Ms Bishop said the next step is to speak to other nations involved to decide on the type of action to be taken.
“We owe it to the victims of the downing of MH17 and their families, who are still grieving, to hold to account those responsible for bringing down this civilian aircraft,” said Ms Bishop.
The Australian Government announced in the May budget it would put $50m over four years towards the prosecution costs of bringing those responsible to justice.
Families blame Russia
The latest development comes after some of the families wrote an open letter to the Russian people which said that the FIFA World Cup in Russia next month will have a “different, dark meaning”.
The letter was signed by the relatives of nine victims, including three Australians.
Jon O’Brien, the father of 25-year-old Australian Jack O’Brien, was one of the instigators of the letter.
“Despite it being nearly four years since our lives were shattered, we struggle to comprehend what happened,” the letter said.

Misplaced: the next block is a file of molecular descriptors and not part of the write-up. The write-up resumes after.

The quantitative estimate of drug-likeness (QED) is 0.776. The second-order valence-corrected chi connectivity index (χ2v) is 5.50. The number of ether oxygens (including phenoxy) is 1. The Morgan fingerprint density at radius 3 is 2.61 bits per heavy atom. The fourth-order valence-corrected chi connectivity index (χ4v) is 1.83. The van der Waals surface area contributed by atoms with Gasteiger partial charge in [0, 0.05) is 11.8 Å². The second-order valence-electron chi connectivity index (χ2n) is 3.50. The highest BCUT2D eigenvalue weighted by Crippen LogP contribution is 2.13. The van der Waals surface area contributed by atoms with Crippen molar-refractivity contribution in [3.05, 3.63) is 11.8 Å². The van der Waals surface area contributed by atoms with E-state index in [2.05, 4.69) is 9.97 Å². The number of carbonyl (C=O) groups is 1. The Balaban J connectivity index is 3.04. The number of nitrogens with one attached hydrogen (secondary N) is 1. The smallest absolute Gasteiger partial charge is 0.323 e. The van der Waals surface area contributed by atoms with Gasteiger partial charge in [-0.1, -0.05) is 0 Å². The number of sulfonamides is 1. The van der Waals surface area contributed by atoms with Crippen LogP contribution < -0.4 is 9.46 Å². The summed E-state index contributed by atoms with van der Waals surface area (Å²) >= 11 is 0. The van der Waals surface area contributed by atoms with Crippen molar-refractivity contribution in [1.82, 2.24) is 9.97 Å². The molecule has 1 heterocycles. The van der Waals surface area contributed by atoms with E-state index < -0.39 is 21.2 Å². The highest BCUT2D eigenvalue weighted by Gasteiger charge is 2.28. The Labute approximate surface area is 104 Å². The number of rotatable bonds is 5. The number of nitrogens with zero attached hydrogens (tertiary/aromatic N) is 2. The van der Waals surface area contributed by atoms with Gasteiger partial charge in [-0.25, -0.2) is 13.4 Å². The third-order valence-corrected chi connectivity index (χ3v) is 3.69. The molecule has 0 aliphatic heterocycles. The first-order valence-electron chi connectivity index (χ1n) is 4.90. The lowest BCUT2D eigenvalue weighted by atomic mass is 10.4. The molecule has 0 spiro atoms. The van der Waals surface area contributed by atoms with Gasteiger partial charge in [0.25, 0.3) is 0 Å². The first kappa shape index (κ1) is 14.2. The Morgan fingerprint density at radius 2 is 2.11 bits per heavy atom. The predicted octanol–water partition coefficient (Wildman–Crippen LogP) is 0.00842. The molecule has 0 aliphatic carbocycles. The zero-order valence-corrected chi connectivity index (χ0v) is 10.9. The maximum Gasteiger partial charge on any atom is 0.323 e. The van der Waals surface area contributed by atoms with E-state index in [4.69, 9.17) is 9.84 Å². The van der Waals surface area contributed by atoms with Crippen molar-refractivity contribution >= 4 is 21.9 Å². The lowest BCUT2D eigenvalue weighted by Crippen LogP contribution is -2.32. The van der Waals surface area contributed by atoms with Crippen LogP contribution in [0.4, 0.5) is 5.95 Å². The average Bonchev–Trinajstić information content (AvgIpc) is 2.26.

“We hold the Russian state and its leaders as ultimately responsible for the deaths of our family members. All the credible evidence points in that direction.”
The families said they had confidence in the thoroughness and impartiality of the work — despite the long wait.
The open source investigation team Bellingcat is due to release more of its findings on Friday in The Hague.
It had previously identified the involvement of the 53rd anti-aircraft missile brigade, based in Kursk.
It alleged the retired Russian colonel Nikolai Tkachyov was a “figure of interest” in the downing of MH17.
He is now chief inspector of Russia’s Central Military District.